The feeling of smooth cold plastic graces your hand as you remove the large black circle from its cardboard sleeve. While gently laying down the disk and lowering the needle onto its spinning surface, Lightning Hopkins' first note rings, transporting you to a smoky blues bar in the heart of southern Chicago.
In today's age of impatience, instant gratification and technology, music comes as a soothing relief for the stresses of everyday life. Compact discs, audio cassettes and even eight-tracks count as viable alternatives to seeing your favorite musical act in concert. However, only one medium can accurately replicate the emotional experience of a live performance: vinyl.
For most, vinyl signifies an obsolete technology. Its cumbersome size, less-than-crystalline sound quality and extreme fragility are liabilities when compared to a CD. Some perceive these traits as shortcomings, while collectors argue they give records their unique charm.
Many audiophiles disregarded records after the advent of cassettes. Even more people deserted the format after the invasion of the compact disc. To go even further, some music aficionados claim that a re-mastered version of their favorite album on CD easily bests the fuzzy, unclear sound that comes from a record.
These hasty technological conversions were soon reversed by the argument that records are the only way to listen to artists like Duke Ellington, Credence Clearwater Revival and James Brown and still hear the artist's musical intentions. Freshman Derrick Jeffereies, a devout record collector since the age of 13, feels "more connected to the artist" when he listens to a record.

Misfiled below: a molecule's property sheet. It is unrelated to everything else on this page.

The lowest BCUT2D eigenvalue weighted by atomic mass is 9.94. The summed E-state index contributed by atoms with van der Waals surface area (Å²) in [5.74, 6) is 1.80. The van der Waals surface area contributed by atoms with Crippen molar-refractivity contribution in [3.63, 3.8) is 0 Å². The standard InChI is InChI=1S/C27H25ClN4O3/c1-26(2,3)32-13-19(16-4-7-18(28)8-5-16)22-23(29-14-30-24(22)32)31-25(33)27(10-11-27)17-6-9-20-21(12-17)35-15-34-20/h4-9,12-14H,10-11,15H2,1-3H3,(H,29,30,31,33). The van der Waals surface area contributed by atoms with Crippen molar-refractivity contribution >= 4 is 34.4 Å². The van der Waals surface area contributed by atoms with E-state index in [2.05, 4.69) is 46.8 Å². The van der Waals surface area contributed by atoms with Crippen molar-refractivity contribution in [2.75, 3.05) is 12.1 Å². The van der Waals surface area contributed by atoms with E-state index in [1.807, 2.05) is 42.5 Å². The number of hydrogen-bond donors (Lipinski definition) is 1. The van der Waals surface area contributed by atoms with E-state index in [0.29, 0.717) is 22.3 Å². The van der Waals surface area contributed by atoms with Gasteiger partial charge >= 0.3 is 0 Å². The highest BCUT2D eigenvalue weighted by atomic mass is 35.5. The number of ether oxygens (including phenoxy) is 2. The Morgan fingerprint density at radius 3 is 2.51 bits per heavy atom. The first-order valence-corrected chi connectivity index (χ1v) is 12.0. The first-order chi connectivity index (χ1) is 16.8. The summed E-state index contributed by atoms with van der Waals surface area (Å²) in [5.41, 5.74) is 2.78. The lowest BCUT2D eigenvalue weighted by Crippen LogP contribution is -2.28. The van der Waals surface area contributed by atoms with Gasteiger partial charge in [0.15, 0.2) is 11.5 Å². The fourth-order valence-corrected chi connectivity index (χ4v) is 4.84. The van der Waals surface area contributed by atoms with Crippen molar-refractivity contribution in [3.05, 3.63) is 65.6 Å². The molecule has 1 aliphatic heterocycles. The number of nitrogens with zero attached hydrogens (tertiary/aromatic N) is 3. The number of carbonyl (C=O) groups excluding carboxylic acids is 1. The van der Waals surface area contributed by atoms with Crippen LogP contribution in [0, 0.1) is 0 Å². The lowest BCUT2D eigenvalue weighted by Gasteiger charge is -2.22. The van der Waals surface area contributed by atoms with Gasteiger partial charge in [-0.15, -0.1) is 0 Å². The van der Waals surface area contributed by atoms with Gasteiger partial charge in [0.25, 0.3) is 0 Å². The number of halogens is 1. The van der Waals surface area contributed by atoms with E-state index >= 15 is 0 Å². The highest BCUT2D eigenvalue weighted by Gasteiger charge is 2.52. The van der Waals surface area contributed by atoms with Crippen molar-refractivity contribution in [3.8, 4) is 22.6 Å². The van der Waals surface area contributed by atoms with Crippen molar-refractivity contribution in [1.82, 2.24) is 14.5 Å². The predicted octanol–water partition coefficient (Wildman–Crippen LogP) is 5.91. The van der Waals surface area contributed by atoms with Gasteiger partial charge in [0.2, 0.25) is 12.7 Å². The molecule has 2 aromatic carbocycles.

"There are certain types of music that just sound better on vinyl. Old blues artists cannot be heard the same way on a CD versus a record," said Kyle Yates, Jeffereies' roommate and also a long-time collector of records. Though digital recording relays the delicacies of musical composition more accurately, older artist's true intent can only be realized through the warm, muted tones of an analog record.
Aside from appreciation for its sonic honesty, many vinyl fans have a romantic connection with their collection. Jeffereies stresses that the romance of searching for a rare record is well worth the effort. Taking a new discovery out of its art-plastered sleeve and gently laying it on the turntable for the first time far surpasses pushing a tape or CD into your stereo and hitting the play button.
The attention demanded by vinyl ensures that its owner cherishes his collection and addresses the process of decay. Like small children, records have to be cleaned and handled tenderly to avoid damage. They demand vigilance while on the table to make sure they aren't damaged by circumstances out of their control (like a malevolent needle). This kind of babying produces a special kind of relationship between collector and record.
Many recordings, especially those of older artists, can only be found on vinyl. Demand for rare, older recordings has been steady. Since the early '90s, there has been a surprising resurgence in the demand for contemporary pop music on vinyl. Vinyl's newly found popularity results from influences of underground music (which has always had an allegiance to the medium), the increasing age and nostalgia of bands like Pearl Jam, electronic and hip-hop DJs in need of good sampling and scratching material, and the fetish-like qualities of everything retro.
As America's population steadily ages along with the baby-boomers, the aging technologies of their generation gradually recede in obsolescence. Though the fads will come and go, the emotional connections collectors have with their records can never be replaced.
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